Point Pelee does have a pretty good point this fall. Gulls, including one Great Black-backed, terns - Common and Caspian - and Sanderlings were on the beach. Unfortunately, there were few passerine migrants to be found. We did run into a couple of pockets of warblers and flycatchers, but they were often high up, in poor light and just plain difficult to see.
Watching Sanderlings is incredibly entertaining as they work the beach in their wind-up toy style. Here it appears that I have captured three birds enjoying a foot race.
From time-to-time, the birds came quite close to the rocks where I was sitting.
Another attractive little creature was this Five-lined Skink (Eumeces fasciatus) found sunning itself on one of the boardwalks along the DeLaurier Trail.
But, the creature of the day were migrating Monarch butterflies. Though I've never seen this before, Point Pelee, especially along the East Beach at the tip, is a well-know congregating spot for Monarchs on their southbound migration to Mexico. We saw hundreds of Monarchs yesterday, and for me at least, it was spectacular.
Click on the image to enlarge and the congregating Monarchs show up very nicely.
Most of the Monarchs were fresh and seemed ready for the journey - above and below.
Below - Not all were going to make it. This worn and battered Monarch had seen better days. It came flying towards me with flight too ackward to flutter away. It landed and rested on the sand and its plight was revealed by its torn wing.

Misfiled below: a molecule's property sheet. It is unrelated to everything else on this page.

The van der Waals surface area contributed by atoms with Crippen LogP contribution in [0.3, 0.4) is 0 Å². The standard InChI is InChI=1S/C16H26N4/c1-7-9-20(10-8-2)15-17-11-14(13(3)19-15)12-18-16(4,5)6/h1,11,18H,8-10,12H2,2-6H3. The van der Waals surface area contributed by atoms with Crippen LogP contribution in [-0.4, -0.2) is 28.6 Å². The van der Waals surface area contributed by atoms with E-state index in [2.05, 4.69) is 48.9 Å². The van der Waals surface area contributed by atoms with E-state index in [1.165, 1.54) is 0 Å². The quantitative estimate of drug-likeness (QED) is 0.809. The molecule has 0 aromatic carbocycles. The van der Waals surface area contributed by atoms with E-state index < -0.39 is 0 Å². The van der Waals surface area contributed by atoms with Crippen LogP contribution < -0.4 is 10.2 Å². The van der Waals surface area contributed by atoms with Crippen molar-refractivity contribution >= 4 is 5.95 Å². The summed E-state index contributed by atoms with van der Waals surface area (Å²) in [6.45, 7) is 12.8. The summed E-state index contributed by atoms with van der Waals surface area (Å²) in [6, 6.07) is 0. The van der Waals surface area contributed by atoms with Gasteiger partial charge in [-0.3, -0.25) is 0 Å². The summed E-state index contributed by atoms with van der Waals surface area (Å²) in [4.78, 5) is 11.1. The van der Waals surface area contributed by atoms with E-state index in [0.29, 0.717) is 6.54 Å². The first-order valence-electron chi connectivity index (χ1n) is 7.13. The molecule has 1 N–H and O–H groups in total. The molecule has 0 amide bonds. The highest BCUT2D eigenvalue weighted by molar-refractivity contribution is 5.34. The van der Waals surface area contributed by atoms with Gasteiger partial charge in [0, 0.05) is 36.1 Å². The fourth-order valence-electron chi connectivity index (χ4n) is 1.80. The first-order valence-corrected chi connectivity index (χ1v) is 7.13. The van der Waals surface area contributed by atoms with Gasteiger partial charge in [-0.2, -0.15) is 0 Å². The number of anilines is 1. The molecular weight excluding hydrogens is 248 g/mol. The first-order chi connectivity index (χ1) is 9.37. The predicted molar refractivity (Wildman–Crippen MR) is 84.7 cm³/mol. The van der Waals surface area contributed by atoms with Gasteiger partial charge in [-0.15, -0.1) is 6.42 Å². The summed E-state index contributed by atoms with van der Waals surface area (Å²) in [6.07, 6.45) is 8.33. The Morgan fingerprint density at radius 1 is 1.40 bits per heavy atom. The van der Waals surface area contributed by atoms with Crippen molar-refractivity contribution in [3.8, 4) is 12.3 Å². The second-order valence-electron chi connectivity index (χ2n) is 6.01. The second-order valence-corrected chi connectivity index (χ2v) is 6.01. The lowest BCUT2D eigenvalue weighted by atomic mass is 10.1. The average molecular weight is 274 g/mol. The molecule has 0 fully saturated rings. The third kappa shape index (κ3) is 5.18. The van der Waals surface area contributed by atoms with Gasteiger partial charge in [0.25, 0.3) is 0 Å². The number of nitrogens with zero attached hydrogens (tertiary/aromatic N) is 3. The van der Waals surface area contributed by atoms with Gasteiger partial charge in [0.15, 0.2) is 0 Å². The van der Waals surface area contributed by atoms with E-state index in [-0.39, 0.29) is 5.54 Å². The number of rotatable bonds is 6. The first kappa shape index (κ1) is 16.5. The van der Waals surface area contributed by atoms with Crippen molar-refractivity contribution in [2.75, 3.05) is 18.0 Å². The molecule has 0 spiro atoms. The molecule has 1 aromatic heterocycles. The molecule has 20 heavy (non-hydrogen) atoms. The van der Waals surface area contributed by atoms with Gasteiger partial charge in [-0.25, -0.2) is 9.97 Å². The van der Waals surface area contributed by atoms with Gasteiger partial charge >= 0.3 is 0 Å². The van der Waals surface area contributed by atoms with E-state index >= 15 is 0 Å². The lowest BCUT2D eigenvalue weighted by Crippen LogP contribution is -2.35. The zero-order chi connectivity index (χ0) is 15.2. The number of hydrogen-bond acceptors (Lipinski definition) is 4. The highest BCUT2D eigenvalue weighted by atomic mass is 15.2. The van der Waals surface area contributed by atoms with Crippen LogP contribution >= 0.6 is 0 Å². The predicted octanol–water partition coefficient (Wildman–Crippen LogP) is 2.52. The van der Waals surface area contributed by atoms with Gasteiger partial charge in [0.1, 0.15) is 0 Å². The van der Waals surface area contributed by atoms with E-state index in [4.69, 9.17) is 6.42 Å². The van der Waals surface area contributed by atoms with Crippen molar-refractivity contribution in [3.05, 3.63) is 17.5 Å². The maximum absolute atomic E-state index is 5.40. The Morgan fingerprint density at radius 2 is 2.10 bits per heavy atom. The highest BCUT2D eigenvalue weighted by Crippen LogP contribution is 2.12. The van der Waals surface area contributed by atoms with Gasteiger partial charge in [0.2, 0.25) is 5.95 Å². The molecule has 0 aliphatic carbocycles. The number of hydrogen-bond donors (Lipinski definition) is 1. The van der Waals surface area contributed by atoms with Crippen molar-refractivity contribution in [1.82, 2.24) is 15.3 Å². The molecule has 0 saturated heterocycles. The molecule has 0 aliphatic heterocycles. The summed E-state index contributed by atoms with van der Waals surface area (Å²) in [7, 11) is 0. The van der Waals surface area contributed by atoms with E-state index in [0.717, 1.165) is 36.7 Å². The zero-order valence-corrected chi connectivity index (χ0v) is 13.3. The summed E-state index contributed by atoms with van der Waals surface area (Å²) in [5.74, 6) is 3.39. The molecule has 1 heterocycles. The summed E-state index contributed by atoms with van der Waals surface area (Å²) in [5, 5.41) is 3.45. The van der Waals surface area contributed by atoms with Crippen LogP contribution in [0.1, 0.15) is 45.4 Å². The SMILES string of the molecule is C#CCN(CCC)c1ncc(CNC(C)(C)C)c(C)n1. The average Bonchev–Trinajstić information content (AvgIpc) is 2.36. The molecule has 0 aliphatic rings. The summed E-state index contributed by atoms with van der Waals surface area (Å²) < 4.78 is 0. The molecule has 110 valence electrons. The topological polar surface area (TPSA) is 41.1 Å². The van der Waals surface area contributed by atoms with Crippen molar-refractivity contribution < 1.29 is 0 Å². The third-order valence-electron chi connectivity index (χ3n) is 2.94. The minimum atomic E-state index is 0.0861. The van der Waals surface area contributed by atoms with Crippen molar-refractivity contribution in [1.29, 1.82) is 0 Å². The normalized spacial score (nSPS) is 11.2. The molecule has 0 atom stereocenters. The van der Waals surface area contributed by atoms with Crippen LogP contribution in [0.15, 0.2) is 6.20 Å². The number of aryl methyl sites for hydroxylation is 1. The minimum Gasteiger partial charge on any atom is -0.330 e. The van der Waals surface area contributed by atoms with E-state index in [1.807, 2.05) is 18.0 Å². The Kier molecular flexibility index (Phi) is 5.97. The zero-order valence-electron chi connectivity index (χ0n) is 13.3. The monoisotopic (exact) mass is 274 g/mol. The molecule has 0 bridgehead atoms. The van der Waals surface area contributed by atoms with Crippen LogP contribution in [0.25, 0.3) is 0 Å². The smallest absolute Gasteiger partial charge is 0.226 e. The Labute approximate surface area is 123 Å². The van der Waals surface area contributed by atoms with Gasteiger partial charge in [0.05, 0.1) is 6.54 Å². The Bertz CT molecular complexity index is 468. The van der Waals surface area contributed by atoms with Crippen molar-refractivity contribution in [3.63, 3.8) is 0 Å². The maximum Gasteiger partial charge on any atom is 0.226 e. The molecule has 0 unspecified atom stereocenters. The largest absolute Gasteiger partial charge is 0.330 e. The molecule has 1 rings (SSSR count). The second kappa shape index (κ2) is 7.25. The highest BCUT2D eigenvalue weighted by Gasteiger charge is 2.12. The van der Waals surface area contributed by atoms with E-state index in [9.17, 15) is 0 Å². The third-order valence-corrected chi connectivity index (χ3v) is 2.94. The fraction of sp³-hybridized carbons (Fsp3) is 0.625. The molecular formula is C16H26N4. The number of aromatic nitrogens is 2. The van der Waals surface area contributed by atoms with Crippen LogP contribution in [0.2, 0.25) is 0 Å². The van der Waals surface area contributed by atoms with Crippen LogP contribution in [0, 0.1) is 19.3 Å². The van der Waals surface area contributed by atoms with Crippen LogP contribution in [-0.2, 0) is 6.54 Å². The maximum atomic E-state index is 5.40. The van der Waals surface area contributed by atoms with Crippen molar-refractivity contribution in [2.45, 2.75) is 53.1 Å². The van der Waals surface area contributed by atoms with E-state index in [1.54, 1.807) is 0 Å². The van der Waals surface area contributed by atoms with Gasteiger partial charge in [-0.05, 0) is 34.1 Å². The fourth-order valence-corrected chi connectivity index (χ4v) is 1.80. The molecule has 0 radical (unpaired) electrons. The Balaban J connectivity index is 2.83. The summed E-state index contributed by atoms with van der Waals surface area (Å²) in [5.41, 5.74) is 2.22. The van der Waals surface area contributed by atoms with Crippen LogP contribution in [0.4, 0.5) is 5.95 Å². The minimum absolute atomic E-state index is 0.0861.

Shortly after noon we called it a day. Leaving Point Pelee we stopped at a wonderful deli on the main street in Leamington for a terrific sandwich. I had my favorite - something which I hardly ever allow myself - liverwurst with yellow mustard on a wonderful, fresh square loaf.
A final, quick stop at Ojibway Nature Center near Windsor also had no birds of note. However, as always, there was something to be found.
This beautiful Black Swallowtail caterpillar was spotted by Robert.
This Silver-spotted Skipper landed with its wings at least partially open to reveal the top wing markings instead of the silver spot of the underwing that makes this skipper the most identifiable of all skippers.
Following a summer of almost complete inertia - well, after my road trip out west anyway - it was great to be out in the field again.